Tuesday, September 28, 2021

Pink bits of rubber causing a blinking light...

 A bit more than a week ago I volunteered for an aid station along the route of the Wasatch 100 mile endurance run - which, as the name implies, is a 100 mile race, starting and ending some distance apart in Northern Utah.  This year, I was asked to be near-ish the start of the race, about 20.9 miles (30.4 km) from the start at a location in the mountains, above the Salt Lake Valley - a place that required the use of a high-clearance and somewhat rugged vehicle - such as my 2017 Jeep Rubicon.

Figure 1:
The blinking "Sway Bar" light - not something that you
want to see when you have shifted out of four-wheel drive!
Click on the image for a larger version.

Loaded with several hundred pounds of "stuff" I went up there, bouncing over the rough roads and despite enduring several bouts of rain, hail, lightning and thunder, managed to do what needed to be done in support of the race and runners and headed down.

Because of the rather rough road, I decided to push the button marked "Sway Bar" that disconnects the front left and right front tires from each other, allowing more independent vertical travel of each wheel, making the ride smoother and somewhat improving handing over the rougher parts.  Everything went fine until - on the return trip, near the bottom of the unimproved portion of the mountain road, I pushed the button again and...  the light kept blinking, on for a second and off for a second - and a couple minutes later, it started blinking twice as fast, letting me know that it wasn't "happy".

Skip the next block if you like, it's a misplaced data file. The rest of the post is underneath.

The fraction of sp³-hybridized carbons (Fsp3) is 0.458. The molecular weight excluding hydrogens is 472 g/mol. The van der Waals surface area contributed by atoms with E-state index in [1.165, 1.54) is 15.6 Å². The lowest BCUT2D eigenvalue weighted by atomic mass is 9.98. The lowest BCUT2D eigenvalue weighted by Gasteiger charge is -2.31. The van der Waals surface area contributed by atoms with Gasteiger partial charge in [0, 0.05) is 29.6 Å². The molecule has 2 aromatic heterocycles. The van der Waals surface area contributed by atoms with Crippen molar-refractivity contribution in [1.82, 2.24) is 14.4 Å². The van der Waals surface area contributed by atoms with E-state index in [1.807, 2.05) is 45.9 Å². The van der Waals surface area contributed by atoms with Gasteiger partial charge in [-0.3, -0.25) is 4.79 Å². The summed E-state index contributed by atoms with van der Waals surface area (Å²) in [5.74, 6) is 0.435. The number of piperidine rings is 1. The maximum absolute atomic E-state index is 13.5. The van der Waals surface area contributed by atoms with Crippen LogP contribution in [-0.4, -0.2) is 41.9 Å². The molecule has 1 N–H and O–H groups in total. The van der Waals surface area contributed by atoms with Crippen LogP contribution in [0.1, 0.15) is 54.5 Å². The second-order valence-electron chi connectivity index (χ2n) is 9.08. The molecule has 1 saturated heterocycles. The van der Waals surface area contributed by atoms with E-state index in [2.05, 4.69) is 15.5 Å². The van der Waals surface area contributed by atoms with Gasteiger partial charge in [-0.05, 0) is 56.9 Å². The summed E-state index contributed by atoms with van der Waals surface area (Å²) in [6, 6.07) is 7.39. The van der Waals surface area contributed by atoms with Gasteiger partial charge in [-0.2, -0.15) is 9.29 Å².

"What's the problem with that?"

Pretty much all modern road vehicles have a sway bar - or something analogous to it - that couple the vertical travel of the wheels on the same axle together to reduce body roll, which improves handling as one makes a turn - particularly around corners.  At low speeds, such roll isn't too consequential, but at high speeds excess roll can result in... well... "problems" - which is why I was a bit apprehensive as I re-entered the city streets.

Knowing that this type of vehicle is known for "issues" with the sway bar disconnect, I did the normal things:  Pushed the button on and off while rocking the vehicle back and forth (while parked, of course!), stopped and restarted the engine - and even pulled the fuse for the sway bar and put it back in - all things suggested online, but nothing seemed to work.

Stopping at a parking lot and crawling under the front of the vehicle while someone else rocked it back and forth did verify one thing:  Despite the indicator on the dashboard telling me that the sway bar wasn't fully engaged, I could see that it was, in fact, locked together as it should be as evidenced by the fact that the two halves of the bar seemed to move together with the vehicle's motion - so at least I wasn't going to have to drive gingerly back on the freeway.